Coroner: surgery not without risk
Surgery is not without risk and having an operation is always a balancing act, a coroner has warned.
Dunedin woman Grace Sullivan died in the city's hospital on September 19, 2000.
She was operated on in May by Associate Professor Magnus Thorn to treat a fistula, and had a follow-up operation on July 4 after becoming increasingly unwell.
In his findings, issued today, Otago Southland coroner David Crerar noted Gary Sullivan - Grace Sullivan's son - said he and his mother had been told surgery was ''likely to be 99.9 per cent effective''.
The coroner said all surgery was a risk, but risks had to be balanced against rewards. If successful, the surgery would have given Grace Sullivan a better quality of life, and he was satisfied the risks of surgery had been identified.
''Although there may have been some suboptimal technique, it cannot be demonstrated that this was necessarily directly related to the circumstances of the death. In fact, the surgery of July 4, 2010 revealed complications which were unable to be recognised, or known, earlier.''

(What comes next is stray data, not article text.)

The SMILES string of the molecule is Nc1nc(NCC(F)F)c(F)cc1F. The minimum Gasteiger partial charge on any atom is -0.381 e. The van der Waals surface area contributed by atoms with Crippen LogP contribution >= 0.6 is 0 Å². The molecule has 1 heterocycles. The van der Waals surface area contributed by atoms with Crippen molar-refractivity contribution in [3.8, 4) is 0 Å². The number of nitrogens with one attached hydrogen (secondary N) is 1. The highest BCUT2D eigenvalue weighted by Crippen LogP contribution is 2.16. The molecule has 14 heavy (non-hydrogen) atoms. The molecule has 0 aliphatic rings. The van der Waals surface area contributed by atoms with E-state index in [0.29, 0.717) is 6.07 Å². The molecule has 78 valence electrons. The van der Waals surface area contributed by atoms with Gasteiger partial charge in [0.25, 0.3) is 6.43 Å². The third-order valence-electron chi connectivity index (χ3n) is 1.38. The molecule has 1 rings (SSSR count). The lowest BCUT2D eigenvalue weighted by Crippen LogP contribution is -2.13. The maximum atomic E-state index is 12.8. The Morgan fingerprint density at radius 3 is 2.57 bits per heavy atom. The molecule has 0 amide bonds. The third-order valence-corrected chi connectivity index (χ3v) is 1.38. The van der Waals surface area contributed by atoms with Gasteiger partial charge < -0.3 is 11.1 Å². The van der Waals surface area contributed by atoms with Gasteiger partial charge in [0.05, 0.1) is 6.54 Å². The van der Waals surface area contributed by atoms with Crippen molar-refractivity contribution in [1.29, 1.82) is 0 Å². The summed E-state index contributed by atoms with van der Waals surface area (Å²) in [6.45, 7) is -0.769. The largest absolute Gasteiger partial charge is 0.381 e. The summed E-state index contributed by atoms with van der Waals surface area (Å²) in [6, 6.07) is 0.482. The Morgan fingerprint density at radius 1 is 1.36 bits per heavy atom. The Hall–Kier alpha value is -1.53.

Grace Sullivan suffered chronic illnesses which increased the risk of surgery, the coroner said. Her death was caused by sepsis, multi-organ failure and heart disease.
''Although Southern District Health Board and Professor Thorn may have done better for Grace Sullivan, I have no evidence upon which to base a finding that either fell substantially below normal and appropriate standards of care.''
The coroner noted Gary Sullivan's complaints about the DHB's failures in communicating with him.
The coroner said communication issues did not fall under his remit of establishing a cause of death, but hoped the DHB would learn from the incident and ensure such issues did not recur.